], natural language processing [18
] and audio processing [20
] and so forth. It has recently been applied to the community for SHM via big data analysis [21
]. A vision-based method using a deep architecture of Convolutional Neural Networks (CNN) was proposed in Cha et al. [22
] for detecting concrete cracks without calculating the defect features. Later, they have developed a Faster Region-based Convolutional Neural Networks (Faster R-CNN) [23
] method to detect multiple types of surface damages, which has better computation efficiency in comparison with CNN-based method of Cha et al. [22
]. Moreover, the Faster R-CNN has been used with UAVs for damage detection recently in 2018 [24
Auto-encoder is one kind of unsupervised learning method that has usually been used to produce a lower-dimensional representation for data, which preserves the information that is useful for the ultimate task. By stacking multiple hidden layers of auto-encoders, a Deep Auto-encoder (DAE) model can be established to learn high-level features with an unsupervised learning algorithm. Particularly, DAE can be utilised for performing non-linear regression task [25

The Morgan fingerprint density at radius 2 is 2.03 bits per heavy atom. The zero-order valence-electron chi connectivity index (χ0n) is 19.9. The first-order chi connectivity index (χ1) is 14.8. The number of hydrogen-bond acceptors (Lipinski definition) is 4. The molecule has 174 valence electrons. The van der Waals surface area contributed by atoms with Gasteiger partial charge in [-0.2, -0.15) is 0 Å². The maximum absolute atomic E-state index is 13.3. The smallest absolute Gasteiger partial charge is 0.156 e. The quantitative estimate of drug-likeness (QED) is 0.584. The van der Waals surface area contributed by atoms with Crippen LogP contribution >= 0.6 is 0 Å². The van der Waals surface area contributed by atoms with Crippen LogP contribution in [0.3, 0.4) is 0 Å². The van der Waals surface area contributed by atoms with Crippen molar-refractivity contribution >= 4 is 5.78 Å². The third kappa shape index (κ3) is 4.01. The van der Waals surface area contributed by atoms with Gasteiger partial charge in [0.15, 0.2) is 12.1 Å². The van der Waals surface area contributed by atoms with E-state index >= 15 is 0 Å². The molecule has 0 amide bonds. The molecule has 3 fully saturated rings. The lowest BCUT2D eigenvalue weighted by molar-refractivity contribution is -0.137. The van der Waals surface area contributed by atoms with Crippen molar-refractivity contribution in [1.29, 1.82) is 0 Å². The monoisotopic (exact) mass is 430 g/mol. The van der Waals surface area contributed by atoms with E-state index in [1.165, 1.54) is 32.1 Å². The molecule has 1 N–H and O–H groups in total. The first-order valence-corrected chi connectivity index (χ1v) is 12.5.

] with a supervised learning algorithm. Recent progress in Reference [3
] shows a promising future for deep auto-encoder model (named AutoDNet) in comparison with traditional ANNs with applications in SHM. They have demonstrated that AutoDNet can achieve good performance for structural damage detection/identification via two stages: effective dimensionality reduction and accurate relationship learning [3
]. A layer-wise pre-training scheme is performed in both two stages. After pre-training, the obtained weightings should be close to a global optimal solution. Then, the entire network is fine-tuned with respect to ultimate objective function. Also, the hyperbolic tangent function named ‘tanh’ has been utilized as the activation function in the neural network. However, this leads to learn a latent dense representation of the original input which may not be robust enough under several types of noise environment [3
]. For such problems, Glorot et al. [27